Thursday, January 27, 2005

Poker is safe on NC Campuses (within reason)

The following article appeared in The Chronicle (Duke’s campus paper). The gist of the article is that most universities in the Old North State take a pragmatic view of poker on campus. The administrations know it is going on, but as long as the stakes are reasonable, the games can continue.
January 26, 2005Hold 'Em: Duke won't restrict poker
by Saidi Chen

Breathe a sigh of relief, poker aficionados—your beloved games of Texas Hold ’Em are safe.
Although poker tournaments held as charity fundraisers at the University of Pennsylvania and Tufts University have been postponed or shut down because of concerns about the legalities of gambling, the administration at Duke seems to have no such problems. “My office is okay with it. I don’t see us taking a stance to prohibit fun, entertaining activities,” said Larry Moneta, vice president for student affairs.
The Duke University Union-sponsored poker tournament last Friday at the Bryan Center was also free of administrative hassle. “We had no pressure from the University, we encountered no problems and we had no worries about legalities,” said senior Kevin Parker, president of the Union.
Though the Duke Bulletin of Information and Regulations states “it is against North Carolina state law and Duke University policy to gamble,” Moneta said the administration has not been active in enforcing the gambling statute and is not looking to tighten controls on gambling.
“We know that students just gamble for potato chips and raisins,” he said, laughing. “Gambling online with large amounts of money on overseas websites concerns me a lot more than somebody who might be losing $10 in a residence hall in a game of Hold ’Em.”
Duke’s policy seems to be similar to those at other universities where the administration is aware of the growing popularity of poker on campus, but where there are no plans to take regulatory action against the games.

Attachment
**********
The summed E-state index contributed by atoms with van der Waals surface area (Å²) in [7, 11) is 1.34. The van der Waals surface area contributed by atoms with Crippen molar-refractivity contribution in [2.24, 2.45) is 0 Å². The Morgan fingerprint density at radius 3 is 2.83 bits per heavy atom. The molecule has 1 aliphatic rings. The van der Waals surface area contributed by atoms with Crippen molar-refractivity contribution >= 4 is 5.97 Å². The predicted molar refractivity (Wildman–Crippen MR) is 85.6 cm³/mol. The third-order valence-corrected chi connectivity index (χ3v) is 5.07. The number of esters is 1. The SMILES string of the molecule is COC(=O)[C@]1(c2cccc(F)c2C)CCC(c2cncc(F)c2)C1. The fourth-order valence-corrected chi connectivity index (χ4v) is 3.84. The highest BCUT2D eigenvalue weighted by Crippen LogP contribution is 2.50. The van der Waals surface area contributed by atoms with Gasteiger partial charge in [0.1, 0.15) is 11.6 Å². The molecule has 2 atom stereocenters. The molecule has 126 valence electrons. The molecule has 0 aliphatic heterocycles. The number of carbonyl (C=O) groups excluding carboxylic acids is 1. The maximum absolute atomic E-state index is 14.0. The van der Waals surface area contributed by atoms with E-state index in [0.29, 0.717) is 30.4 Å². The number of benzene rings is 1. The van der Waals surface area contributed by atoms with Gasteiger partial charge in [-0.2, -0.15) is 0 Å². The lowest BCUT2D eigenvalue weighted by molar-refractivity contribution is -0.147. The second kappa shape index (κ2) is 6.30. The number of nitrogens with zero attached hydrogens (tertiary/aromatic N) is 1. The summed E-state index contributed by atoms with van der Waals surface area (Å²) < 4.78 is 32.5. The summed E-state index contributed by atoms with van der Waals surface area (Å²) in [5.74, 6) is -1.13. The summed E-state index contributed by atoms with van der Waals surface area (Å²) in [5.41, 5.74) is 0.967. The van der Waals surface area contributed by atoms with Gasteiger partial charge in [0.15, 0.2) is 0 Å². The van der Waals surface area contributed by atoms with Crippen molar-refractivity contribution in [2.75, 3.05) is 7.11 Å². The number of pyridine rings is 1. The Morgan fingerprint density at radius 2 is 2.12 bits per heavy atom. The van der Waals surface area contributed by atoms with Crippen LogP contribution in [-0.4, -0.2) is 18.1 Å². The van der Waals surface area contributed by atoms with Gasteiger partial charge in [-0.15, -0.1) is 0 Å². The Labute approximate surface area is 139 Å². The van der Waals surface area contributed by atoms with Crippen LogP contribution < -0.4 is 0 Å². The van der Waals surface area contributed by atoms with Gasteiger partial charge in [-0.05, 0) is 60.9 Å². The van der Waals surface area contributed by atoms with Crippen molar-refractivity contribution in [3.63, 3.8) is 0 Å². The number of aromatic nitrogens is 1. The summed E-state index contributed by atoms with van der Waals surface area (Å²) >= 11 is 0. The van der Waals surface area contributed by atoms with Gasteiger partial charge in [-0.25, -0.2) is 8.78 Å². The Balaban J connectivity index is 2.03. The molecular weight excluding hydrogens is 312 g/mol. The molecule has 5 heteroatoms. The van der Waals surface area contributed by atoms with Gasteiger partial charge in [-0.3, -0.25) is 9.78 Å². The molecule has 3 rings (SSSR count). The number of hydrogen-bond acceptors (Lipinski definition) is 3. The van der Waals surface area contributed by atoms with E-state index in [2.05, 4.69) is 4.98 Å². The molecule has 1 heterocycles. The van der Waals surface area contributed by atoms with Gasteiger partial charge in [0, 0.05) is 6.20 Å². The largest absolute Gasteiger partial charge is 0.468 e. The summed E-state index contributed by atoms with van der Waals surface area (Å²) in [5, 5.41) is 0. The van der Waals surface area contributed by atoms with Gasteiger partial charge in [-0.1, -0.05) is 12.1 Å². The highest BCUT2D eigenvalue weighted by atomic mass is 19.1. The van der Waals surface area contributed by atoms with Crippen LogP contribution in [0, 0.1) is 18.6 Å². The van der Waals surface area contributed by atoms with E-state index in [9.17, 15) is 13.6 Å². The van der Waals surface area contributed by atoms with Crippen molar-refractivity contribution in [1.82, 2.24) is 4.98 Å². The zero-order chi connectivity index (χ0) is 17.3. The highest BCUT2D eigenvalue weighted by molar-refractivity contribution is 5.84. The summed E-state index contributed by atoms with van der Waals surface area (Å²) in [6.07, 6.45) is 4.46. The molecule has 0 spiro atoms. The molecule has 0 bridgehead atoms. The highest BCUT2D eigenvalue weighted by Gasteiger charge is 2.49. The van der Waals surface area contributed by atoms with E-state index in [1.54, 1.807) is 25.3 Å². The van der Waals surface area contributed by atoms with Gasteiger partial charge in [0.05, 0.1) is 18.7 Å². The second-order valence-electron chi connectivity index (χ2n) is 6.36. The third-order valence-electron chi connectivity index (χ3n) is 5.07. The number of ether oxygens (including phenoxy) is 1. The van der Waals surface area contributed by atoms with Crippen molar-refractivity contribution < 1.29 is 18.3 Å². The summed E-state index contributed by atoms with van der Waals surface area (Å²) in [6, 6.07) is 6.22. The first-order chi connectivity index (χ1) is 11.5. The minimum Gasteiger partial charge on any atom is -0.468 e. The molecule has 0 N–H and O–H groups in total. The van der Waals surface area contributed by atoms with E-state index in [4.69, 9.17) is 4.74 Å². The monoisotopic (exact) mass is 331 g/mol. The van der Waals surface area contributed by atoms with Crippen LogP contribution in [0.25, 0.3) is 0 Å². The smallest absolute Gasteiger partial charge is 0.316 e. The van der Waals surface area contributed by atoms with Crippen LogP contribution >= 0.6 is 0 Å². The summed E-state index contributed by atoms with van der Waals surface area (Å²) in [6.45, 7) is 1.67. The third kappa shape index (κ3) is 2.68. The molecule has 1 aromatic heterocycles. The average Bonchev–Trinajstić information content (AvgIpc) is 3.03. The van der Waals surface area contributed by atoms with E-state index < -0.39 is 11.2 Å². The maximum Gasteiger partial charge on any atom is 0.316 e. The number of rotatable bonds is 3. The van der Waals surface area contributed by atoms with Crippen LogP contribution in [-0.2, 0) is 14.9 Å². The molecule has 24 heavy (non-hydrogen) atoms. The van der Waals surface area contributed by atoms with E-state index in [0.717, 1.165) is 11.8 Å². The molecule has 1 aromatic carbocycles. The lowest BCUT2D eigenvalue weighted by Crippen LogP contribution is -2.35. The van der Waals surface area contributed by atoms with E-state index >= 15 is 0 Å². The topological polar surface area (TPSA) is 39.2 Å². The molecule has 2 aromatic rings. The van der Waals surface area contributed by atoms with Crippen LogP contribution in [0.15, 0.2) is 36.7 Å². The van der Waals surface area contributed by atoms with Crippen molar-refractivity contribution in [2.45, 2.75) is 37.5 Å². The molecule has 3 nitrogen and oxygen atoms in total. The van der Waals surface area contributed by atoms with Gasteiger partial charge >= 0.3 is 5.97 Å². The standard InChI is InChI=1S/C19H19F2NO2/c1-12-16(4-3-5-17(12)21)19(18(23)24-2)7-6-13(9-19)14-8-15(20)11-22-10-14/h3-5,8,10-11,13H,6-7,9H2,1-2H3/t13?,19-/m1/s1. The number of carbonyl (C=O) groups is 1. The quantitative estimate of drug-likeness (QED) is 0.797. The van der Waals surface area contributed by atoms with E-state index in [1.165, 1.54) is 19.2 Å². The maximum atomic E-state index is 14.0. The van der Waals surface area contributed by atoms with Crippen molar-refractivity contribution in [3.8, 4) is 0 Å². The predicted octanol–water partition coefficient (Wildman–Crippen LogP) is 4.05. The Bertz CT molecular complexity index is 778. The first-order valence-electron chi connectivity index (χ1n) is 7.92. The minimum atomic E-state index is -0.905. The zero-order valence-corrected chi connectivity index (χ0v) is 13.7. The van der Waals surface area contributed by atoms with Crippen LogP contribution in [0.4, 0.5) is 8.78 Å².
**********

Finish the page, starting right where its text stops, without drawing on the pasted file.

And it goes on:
“As far as I know, playing a game of poker is not a violation of law or of most college or university policies,” Dan Nelson, senior associate dean of Dartmouth College, said of local policy.
The definition of what constitutes gambling also varies from school to school and from state to state. “Our policy is that there’s no gambling because gambling is illegal in the state of Connecticut,” Yale Dean of Student Affairs Betty Trachtenberg said.
Dorm room card games, however, seem to be excluded under her definition of gambling. “Students may play cards, they may play poker, and they may play for some money. That would not bother me,” she said.
Still, there are schools that may join Tufts and UPenn in re-examining their gambling policies.
“We’re concerned, as any college might be,” said Ricardo Hall, associate dean and judicial officer at Wake Forest University. “It is something we’re going to be looking at as we revise the handbook this summer to come up with more specific restrictions on gambling.”
For now, however, Duke students can enjoy their poker games without fear of restrictions, as long as they bear in mind Moneta’s warning to “be reasonable and be responsible.”

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